The Klipsch patent is directed to a radial horn of "astigmatic" construction, wherein expansion of an acoustic signal takes place initially in a single plane before commencing at right angles to that plane. This is desirable to maintain a uniform phase of the signal over the mouth of the horn, such that the wavefront is a substantially spherical surface independent of frequency. The Klipsch device is well suited to circumstances calling for a radial wavefront of constant directivity, but is incapable of generalized coverage control.
The Keele patent discloses an improvement to the Klipsch horn, wherein two opposing side walls are flared outwardly according to a power series formula to enhance low frequency and midrange response. The horn of the Keele patent achieves directional characteristics substantially independent of frequency, but is limited in attainable coverage patterns in the same manner as the Klipsch horn.
Most recently, designers of loudspeaker horns have focused on attaining a uniform direct-field sound pressure level at all listener positions. Uniform sound pressure is difficult to obtain because most listener areas do not match the polar patterns of available loudspeakers. Even when the output of a single source is high enough to cover an area, the source will not suffice if it lacks proper directional characteristics. In addition, the phenomenon of "inverse rolloff", i.e., the decrease in sound pressure with increasing beam area, typically causes pressure to vary drastically over an area covered by a single source. Directivity and rolloff considerations can be addressed with clusters of short, medium and long throw horns directed to different portions of the area, but such systems are significantly more expensive than a single loudspeaker.
Therefore, it is desirable in many applications to provide a horn for directing sound from a single driver over a defined area at substantially constant directivity and pressure level.
A loudspeaker horn for directing sound from a driver having a principal axis of propagation to a target area having a plurality of portions located different distances from the driver comprises: means for radiating a sound beam generated by the driver; and a pair of symmetric opposed side walls extending outwardly from the radiating means, the side walls being constructed and arranged to direct a first portion of the beam toward a first portion of the target over a first preslected included angle, and to direct at least one other portion of the beam toward another portion of the target over a different preselected included angle, the first and second angles being chosen to produce a substantially uniform sound intensity over the target area. In a preferred embodiment, the target portions are located different distances from the radiating means, and the included angles are chosen such that each portion of the beam, i.e., "beamlet", is substantially coextensive with the respective target portion at a location of incidence thereon. The side walls substantially define the included angles over regions extending downstream of the radiating means a distance at least comparable to the maximum wavelength at which the loudspeaker is to operate. In one embodiment, the side walls comprise first and second pairs of opposed walls extending outwardly from the radiating means, which may be a radiating gap, for controlling sound dispersion in the direction of minor and major dimensions, respectively, of the gap. The second pair of side walls has regions adjacent to the gap which define a uniform preselected included angle emanating from a vertex upstream of the gap, and the first pair of side walls has a portion adjacent to the radiating gap which defines different preselected included angles at different lateral cross sections containing a line which passes through the vertex of the second pair of side walls and is parallel to the direction of the minor dimension.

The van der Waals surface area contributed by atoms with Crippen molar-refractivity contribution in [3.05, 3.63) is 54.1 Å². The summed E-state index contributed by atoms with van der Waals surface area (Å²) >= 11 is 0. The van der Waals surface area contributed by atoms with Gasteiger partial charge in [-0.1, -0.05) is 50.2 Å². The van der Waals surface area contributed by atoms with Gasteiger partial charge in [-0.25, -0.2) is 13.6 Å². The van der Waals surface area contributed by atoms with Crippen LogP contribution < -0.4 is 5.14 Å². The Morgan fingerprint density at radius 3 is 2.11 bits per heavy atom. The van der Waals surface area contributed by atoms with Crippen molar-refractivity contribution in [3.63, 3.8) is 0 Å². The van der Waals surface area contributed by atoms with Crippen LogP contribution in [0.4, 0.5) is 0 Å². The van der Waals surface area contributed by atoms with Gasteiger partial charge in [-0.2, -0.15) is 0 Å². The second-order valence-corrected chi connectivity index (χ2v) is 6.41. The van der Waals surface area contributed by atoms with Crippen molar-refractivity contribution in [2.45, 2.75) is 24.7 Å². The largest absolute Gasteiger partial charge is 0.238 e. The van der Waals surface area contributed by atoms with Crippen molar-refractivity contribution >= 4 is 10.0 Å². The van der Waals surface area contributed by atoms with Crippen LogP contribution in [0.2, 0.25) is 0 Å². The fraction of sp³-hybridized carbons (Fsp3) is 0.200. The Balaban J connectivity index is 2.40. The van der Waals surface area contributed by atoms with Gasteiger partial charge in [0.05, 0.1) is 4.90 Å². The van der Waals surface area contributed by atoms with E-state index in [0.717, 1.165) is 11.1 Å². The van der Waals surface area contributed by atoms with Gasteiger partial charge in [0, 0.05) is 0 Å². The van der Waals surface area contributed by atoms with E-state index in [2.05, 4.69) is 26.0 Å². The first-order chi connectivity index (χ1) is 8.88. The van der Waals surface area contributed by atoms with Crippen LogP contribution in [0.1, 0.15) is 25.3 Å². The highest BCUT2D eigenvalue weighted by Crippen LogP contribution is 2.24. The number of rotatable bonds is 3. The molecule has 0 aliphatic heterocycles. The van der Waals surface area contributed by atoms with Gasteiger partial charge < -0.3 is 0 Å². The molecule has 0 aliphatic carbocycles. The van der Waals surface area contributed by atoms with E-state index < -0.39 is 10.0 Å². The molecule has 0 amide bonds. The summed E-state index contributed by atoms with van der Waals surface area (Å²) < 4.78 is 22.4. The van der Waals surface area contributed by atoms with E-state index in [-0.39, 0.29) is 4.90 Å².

In the horn of the present invention, the angle of the path provided by the first walls is determined by the line of sight path between the radiating source and the boundary of the target. The first walls define a relatively narrow path to a remote portion of the target so that the beamwidth will correspond substantially to the width of the target area at the time of incidence. If the beam to a remote portion of the target were not initially narrow, it would be far too wide upon reaching the target. At the same time, the narrow conductive path causes sound energy passing along it to be compressed relative to sound directed along a wider path. This enhances the pressure level at the remote location and counteracts inverse rolloff of pressure with distance. When the target has a constant width, the sound pressure is substantially uniformly distributed over the area.
Although the most dramatic results are achieved in the case of rectangular target areas in which the horn of the present invention is positioned over a longitudinal axis of the area, the defined-coverage concept of the invention is believed applicable to areas of any outline, whether regular or irregular. In such cases, the configuration of the side wall surface is determined essentially by the line of sight relationship, but the sound pressure level may be less uniform than in the case of rectangular target areas. When an area is too large for a single loudspeaker, a number of the horns can be utilized at different locations, treating each smaller area as a separate target plane.
The above and other features of the present invention may be more fully understood from the following detailed description, taken together with the accompanying drawings, wherein similar reference characters refer to similar elements throughout and in which:
FIG. 1 is an isometric frontal view of a loudspeaker horn constructed according to one embodiment of the present invention;
FIGS. 2A and 2B are schematic representations of the coverage characteristics of the horn of FIG. 1 relative to a predetermined rectangular area, as seen from the top and side of the area, respectively;